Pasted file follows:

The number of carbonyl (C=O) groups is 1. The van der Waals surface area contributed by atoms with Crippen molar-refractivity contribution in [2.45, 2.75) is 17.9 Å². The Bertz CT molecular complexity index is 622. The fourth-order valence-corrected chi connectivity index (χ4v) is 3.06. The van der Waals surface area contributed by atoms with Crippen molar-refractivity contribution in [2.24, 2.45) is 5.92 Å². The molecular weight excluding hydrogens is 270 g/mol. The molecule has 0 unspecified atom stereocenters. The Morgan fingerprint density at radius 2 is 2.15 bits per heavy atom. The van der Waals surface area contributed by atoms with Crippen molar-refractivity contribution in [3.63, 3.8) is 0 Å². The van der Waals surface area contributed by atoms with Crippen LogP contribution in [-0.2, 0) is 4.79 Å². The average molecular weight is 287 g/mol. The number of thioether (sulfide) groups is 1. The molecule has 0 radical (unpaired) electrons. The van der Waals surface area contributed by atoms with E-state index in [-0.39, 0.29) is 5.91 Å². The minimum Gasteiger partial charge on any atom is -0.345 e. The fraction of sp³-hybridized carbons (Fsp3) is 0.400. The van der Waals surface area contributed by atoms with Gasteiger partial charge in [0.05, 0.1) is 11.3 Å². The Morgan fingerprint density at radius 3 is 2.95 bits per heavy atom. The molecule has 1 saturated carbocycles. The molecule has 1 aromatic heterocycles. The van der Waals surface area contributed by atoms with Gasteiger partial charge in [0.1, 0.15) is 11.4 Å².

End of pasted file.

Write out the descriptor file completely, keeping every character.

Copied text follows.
The number of carbonyl (C=O) groups is 1. The van der Waals surface area contributed by atoms with Crippen molar-refractivity contribution in [2.45, 2.75) is 17.9 Å². The Bertz CT molecular complexity index is 622. The fourth-order valence-corrected chi connectivity index (χ4v) is 3.06. The van der Waals surface area contributed by atoms with Crippen molar-refractivity contribution in [2.24, 2.45) is 5.92 Å². The molecular weight excluding hydrogens is 270 g/mol. The molecule has 0 unspecified atom stereocenters. The Morgan fingerprint density at radius 2 is 2.15 bits per heavy atom. The van der Waals surface area contributed by atoms with Crippen molar-refractivity contribution in [3.63, 3.8) is 0 Å². The van der Waals surface area contributed by atoms with Crippen LogP contribution in [-0.2, 0) is 4.79 Å². The average molecular weight is 287 g/mol. The number of thioether (sulfide) groups is 1. The molecule has 0 radical (unpaired) electrons. The van der Waals surface area contributed by atoms with E-state index in [-0.39, 0.29) is 5.91 Å². The minimum Gasteiger partial charge on any atom is -0.345 e. The fraction of sp³-hybridized carbons (Fsp3) is 0.400. The van der Waals surface area contributed by atoms with Gasteiger partial charge in [0.05, 0.1) is 11.3 Å². The Morgan fingerprint density at radius 3 is 2.95 bits per heavy atom. The molecule has 1 saturated carbocycles. The molecule has 1 aromatic heterocycles. The van der Waals surface area contributed by atoms with Gasteiger partial charge in [0.1, 0.15) is 11.4 Å².